The Warriors got some bad news and good news on the injury front today. Actually, the media and fans received the news since the Warriors probably knew about all this a couple days ago.
After a day off on Tuesday, the Warriors reconvened at their facility. Absent during today’s practice were Andrew Bogut (right knee strain), and David Lee (left shoulder sprain). After Monday night’s loss to Indiana, Mark Jackson said Bogut “banged knees” with someone. He was okay to come back into the game after heading to the locker room for a spell, so the injury didn’t seem all that serious.
Lee’s shoulder ailment wasn’t mentioned by anyone after the game, and Jackson said today that he suffered the injury when guarding Roy Hibbert.
On the positive side, Jermaine O’Neal was practicing shots in the paint after practice when the media was allowed inside the gym, and he told us that he took part in his first practice since undergoing surgery on his right wrist. The session included some contact, and afterward O’Neal (whose wrist was taped) felt pretty good enough to give himself “a passing grade” both for how he performed and how his wrist held up.
“There’s some soreness. It was a very severe surgery. I don’t know how that was iterated to you guys. But the doctors did a great job on correcting the issue,” said O’Neal, who talked about what it has taken to get back to the court.
“I find myself at home doing the wall push-ups and doing everything I can do to expedite the process. I think that has helped. They gave me some printouts from the therapy office. I’m just trying to do those things around the clock and ice. It’s going to be sore for a while. The soreness is not what I’m looking to get rid of. Just being able to operate, catch the ball and finish. Also hold guys up, because if I can’t hold guys up then I can’t defend. If I can’t defend, that’s taking away one of my stronger attributes to this team.”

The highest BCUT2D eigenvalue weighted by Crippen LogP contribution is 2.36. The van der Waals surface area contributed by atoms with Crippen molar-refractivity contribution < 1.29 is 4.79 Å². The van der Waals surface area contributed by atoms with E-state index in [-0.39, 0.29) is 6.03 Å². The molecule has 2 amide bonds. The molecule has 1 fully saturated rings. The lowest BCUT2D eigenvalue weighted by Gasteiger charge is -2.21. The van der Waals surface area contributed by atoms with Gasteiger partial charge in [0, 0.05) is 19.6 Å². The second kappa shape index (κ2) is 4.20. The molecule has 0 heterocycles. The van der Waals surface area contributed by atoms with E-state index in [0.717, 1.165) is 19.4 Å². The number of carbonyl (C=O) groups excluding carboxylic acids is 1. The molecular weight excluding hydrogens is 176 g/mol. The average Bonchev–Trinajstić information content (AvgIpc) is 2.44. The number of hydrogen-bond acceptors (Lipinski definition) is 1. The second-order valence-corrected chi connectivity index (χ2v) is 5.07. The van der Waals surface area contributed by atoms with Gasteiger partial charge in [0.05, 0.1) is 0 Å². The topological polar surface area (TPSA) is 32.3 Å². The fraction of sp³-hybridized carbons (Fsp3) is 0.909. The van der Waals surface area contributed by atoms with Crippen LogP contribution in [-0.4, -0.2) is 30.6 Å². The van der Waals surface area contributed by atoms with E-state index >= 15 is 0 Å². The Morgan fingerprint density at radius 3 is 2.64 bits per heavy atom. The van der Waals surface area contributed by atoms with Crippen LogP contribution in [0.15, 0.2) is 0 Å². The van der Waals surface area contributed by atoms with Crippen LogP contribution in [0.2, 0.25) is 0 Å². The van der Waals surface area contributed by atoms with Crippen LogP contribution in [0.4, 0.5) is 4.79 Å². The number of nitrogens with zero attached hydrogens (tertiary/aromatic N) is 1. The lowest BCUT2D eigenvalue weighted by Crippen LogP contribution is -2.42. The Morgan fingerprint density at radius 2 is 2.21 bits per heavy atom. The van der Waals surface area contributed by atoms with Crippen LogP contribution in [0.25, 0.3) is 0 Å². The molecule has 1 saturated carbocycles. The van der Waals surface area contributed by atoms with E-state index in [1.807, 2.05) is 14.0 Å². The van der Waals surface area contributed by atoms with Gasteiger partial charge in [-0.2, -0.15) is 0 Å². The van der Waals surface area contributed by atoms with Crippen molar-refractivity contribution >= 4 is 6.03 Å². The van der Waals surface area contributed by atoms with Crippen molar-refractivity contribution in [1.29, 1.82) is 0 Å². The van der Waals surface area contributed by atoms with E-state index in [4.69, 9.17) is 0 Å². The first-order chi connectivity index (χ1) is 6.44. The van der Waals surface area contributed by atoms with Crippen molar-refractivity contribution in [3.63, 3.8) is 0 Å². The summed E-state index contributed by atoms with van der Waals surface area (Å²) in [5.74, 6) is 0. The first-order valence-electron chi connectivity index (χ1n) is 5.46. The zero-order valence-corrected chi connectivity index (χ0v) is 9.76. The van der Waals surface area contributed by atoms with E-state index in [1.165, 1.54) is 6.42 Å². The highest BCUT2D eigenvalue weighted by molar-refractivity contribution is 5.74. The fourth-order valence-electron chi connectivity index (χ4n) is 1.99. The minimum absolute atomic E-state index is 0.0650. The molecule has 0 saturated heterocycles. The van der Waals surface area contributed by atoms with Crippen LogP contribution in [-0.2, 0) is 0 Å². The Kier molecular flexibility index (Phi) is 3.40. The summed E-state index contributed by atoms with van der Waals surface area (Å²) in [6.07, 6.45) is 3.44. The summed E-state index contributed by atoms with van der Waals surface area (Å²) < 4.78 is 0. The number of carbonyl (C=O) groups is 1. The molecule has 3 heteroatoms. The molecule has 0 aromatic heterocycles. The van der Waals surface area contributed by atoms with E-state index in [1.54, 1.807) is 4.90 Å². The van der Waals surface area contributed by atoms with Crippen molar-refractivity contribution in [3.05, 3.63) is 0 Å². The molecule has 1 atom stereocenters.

The Warriors, who were slaughtered on the offensive boards by the Indiana Pacers, could really use O’Neal’s defense and presence off the bench. However, O’Neal made sure to mention that the surgery he had back in mid-December usually leads to a “three to four month process” in terms of recovery.
Taking that into account, how soon can the Warriors expect to see O’Neal — who averaged 6.2 points, 4.5 rebounds and 0.8 blocks while playing 18.6 minutes per game — back on the court? Jackson was noncommittal, but O’Neal sounded like he’d be back by mid-February at the latest.
“Today was the first day. It could be a week, it could be two weeks, could be three weeks, I don’t know. I just take it week to week,” said O’Neal.
“They do my strength gauge every week anyway, and it’s improved every week. It could be next week, I don’t know.”